What's the deal? - Printable Version

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- mrdutton - 01-15-2002

What do you think about this: Italian Zinfandel!

Have not tasted it yet, but I have just recently bought a bottle of vino imported from Italy that is labeled as Zinfandel.

Seems that someone in Italy has decided that since there is a genetic connection between Californian Zinfandel and Italian PRIMITIVO (DI GIOIA), then it is alright to label the Italian version as Zin instead of as Primitivo.

Roberto - what have your heard about this? Seems like a pretty good marketing ploy to get Americans to buy more Italian...... [img][/img]

- Thomas - 01-16-2002

My understanding is that labeling regs in the U.S. and in Italy allows the use of both or either varietal names.

I suppose if the DNA tests are accurate, then it is not a marketing ploy but a fact. But the one thing the wine industry has--universally--is ego power. Therefore, I also suppose somewhere down the line someone will come along to disprove the DNA.

- barnesy - 01-16-2002

I have read some stuff on this, but its kind of vague in the memory. On the DNA front, I think I saw that they have determined that one of the primitivo clones is zinfandel. As far as labeling it zinfandel, I think some californian wine producers are trying to get it so that Italians can't label their stuff zinfadel....hording in on their market...


- mrdutton - 01-18-2002

Here's the wine: 2000 Anfora Puglia Zinfandel, Indicazione Geografica Tipica. Bottled by Poggio Il Pino SRL Italia. Imported by American Wine Distributors, Inc., San Francisco, CA.

Alcohol 14% by volume.

Label says: From fruit sourced from old vineyards in Puglia's winegrowing regions, this wine was aged three months in barrel to enhance its lush Zinfandel expression and to preserve and smooth out its lively character. Both complex and fruit forward, it is already a charming table companion.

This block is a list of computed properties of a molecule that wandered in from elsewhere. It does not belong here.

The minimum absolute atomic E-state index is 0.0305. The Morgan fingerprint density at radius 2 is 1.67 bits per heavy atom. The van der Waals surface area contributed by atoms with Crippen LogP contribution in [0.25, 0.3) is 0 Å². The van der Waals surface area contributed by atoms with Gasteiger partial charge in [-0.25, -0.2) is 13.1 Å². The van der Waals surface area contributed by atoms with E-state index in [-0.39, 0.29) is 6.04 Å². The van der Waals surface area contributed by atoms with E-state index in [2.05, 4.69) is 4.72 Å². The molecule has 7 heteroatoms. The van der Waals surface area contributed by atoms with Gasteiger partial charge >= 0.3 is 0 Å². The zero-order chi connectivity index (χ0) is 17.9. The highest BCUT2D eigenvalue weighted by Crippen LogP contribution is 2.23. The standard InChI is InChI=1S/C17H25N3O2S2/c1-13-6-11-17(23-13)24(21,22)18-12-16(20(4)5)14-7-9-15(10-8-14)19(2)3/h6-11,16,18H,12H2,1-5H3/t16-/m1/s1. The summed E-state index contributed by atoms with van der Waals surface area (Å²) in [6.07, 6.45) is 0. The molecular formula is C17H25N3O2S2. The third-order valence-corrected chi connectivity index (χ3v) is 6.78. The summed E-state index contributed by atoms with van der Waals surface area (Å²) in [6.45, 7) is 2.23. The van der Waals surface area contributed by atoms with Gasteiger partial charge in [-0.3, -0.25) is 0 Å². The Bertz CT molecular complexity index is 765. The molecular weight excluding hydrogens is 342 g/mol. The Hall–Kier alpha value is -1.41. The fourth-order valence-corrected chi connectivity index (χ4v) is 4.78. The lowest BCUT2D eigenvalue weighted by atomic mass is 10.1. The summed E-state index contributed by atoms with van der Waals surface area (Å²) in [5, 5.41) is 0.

Very dark red almost purple color with enough clarity to read through it, this wine exhibits hints of plums, raisins and currants to me along with an earthy, lead pencil, tobacco/cigar wrapper taste and nose.
It certainly is not fruit forward on first and subsequent tastes, although there is fruit present on the nose and the palate. Frankly I think the earth and the tobacco beat out the fruit just slightly. Acid is there for sure along with a somewhat strong, astringent, tannic end to the swallow with finish that is tobacco and earth and then fruit. Holding the wine in the mouth causes the earthy tobacco side of the wine to flow back into the nose. There are enough of these smells and tastes to keep the 14% alcohol from becoming an issue.

I really don't think I'd be able to guess that this was Zinfandel had I not seen the label before I opened it..........

This wine has some of the characteristics I'd associate with an old world Italian rather than a new world Cali........ based on my limited experiences.

- Thomas - 01-19-2002

"plums, raisins and currents," sounds fruit forward to me...

I haven't tasted that particular wine but your description speaks to Puglia. Manduria is the best place for Primitivo, but the wine you have is Geografica Tipica, and as the label says, the Zinfandel--Primitivo, whatever it is--were sourced within the Puglia region. If it is Primitivo it likely does not represent the top shelf like, say, Primitivo from Leone di Castris (the absolute best I have tasted, yet pricey at $15).